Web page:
- We’re heading straight into a galaxy crash … in 4 billion years
“Four billion years from now, the Milky Way galaxy as we know it will cease to exist. . . . Our Milky Way is bound for a head-on collision with the similar-sized Andromeda galaxy, researchers announced on Thursday. Over time, the huge galactic smashup will create an entirely new hybrid galaxy, one likely bearing an elliptical shape rather than the Milky Way’s trademark spiral-armed disk.”
- ASU astronomers discover faintest distant galaxy
“Astronomers at Arizona State University have found an exceptionally distant galaxy, ranked among the top 10 most distant objects currently known in space. Light from the recently detected galaxy left the object about 800 million years after the beginning of the universe, when the universe was in its infancy.”
- CU-Boulder astronomer plans end-of-the-world cruise
“After fielding yet another media call about whether the world will end on Dec. 21 of this year, Douglas Duncan, director of the University of Colorado’s Fiske Planetarium, and one of his astro-colleagues hatched a plan. . . . ‘When the world doesn’t end, we should have a great party,’ Duncan remembers his colleague saying.”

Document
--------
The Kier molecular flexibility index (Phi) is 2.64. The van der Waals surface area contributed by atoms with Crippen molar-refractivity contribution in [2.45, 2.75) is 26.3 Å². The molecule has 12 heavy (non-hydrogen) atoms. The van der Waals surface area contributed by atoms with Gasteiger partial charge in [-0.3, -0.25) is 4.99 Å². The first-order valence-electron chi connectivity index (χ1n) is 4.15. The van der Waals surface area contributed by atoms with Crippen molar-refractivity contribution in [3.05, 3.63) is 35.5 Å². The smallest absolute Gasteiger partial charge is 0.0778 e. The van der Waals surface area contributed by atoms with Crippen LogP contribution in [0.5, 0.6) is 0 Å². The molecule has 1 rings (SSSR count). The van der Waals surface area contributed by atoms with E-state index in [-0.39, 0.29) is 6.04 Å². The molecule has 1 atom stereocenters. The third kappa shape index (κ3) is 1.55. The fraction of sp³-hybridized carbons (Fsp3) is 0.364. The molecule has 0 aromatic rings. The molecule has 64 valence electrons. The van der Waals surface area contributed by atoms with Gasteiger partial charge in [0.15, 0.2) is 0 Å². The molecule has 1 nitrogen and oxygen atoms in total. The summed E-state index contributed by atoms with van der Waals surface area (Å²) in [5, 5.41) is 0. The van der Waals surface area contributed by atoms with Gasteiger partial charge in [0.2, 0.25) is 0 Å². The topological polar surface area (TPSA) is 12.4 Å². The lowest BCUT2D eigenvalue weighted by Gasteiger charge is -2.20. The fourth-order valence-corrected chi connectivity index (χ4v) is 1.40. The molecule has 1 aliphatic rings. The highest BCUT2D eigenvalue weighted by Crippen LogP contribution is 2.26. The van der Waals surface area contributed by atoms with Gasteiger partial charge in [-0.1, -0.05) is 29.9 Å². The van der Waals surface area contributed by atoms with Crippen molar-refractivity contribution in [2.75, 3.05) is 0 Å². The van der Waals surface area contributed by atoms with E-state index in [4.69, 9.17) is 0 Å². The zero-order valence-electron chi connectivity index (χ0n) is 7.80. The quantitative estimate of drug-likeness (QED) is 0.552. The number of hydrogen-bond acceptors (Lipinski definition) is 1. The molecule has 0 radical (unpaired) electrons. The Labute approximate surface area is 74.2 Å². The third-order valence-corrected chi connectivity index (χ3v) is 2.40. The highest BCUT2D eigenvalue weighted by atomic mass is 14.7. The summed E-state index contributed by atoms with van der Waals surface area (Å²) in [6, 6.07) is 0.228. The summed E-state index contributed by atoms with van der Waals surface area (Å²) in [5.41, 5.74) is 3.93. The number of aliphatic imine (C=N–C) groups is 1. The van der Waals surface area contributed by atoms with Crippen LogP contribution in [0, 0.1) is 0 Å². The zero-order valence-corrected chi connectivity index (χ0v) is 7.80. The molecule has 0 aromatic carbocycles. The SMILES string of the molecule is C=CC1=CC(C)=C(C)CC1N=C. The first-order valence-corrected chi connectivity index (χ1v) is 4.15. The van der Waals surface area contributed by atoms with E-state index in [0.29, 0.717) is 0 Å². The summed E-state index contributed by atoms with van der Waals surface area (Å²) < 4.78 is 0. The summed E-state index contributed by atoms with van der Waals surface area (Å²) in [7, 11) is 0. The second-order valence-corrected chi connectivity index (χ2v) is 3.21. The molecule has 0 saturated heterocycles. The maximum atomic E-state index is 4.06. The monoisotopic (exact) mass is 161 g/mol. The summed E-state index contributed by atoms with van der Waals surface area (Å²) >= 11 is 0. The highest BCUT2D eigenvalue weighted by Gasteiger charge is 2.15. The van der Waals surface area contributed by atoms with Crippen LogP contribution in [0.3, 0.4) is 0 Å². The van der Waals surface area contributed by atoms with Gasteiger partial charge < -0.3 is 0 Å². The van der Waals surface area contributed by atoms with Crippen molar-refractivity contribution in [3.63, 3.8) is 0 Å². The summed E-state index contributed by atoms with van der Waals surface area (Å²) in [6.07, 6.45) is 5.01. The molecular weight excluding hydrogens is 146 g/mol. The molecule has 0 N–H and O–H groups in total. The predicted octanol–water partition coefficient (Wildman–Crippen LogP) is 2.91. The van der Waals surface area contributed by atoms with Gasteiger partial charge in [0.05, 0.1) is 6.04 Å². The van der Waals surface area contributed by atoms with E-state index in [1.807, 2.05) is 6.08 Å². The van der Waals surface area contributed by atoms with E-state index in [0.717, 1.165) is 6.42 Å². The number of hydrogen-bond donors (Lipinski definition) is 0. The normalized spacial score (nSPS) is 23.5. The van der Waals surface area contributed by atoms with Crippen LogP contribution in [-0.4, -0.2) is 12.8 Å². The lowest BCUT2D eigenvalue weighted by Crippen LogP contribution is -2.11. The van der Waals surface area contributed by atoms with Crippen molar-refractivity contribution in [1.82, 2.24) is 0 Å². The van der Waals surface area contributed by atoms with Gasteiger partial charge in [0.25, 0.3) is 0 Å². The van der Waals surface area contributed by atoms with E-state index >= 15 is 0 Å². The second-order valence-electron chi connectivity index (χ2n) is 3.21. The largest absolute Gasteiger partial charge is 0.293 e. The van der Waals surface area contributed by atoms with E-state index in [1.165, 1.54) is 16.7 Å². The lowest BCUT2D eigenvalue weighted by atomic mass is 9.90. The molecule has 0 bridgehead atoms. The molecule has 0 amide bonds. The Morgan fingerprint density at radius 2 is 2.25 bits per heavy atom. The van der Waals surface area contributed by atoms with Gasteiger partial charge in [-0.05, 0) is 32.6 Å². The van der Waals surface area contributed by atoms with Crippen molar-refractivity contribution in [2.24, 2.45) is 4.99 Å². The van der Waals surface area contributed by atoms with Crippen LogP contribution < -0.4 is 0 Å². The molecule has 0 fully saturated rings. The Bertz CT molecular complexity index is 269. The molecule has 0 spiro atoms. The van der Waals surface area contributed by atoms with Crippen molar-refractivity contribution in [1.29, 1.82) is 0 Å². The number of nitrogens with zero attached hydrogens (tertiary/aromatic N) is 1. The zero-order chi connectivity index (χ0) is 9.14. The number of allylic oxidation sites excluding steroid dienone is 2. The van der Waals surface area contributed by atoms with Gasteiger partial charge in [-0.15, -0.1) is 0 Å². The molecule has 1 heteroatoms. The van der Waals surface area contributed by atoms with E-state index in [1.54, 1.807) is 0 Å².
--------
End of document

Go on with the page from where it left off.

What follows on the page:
- Astronomers lay bare the Milky Way’s biggest secrets
“When Lewis and Clark started exploring the West, they didn’t know much about what lay beyond St. Louis. Neither, at first, did astronomers know much about cosmic realms beyond Uranus.”
- Astronomers hope to see mysterious Arc of Venus during transit
“An armada of spacecraft and ground-based telescopes will be on the lookout for something elusive and, until recently, unexpected, when Venus transits the sun on June 5th and 6th. … Astronomers are all set to observe The Arc of Venus using 9 coronagraphs spaced around the world.”
- What is a redshift?
“Astronomers use redshifts to track the rotation of our galaxy, tease out the subtle tug of a distant planet on its parent star, and measure the expansion rate of the universe. What is a redshift? It’s often compared to the way a police officer catches you when you’re speeding. But, in the case of astronomy, these answers all come from our ability to detect miniscule changes in the color of light.”
- NASA gets two military spy telescopes for astronomy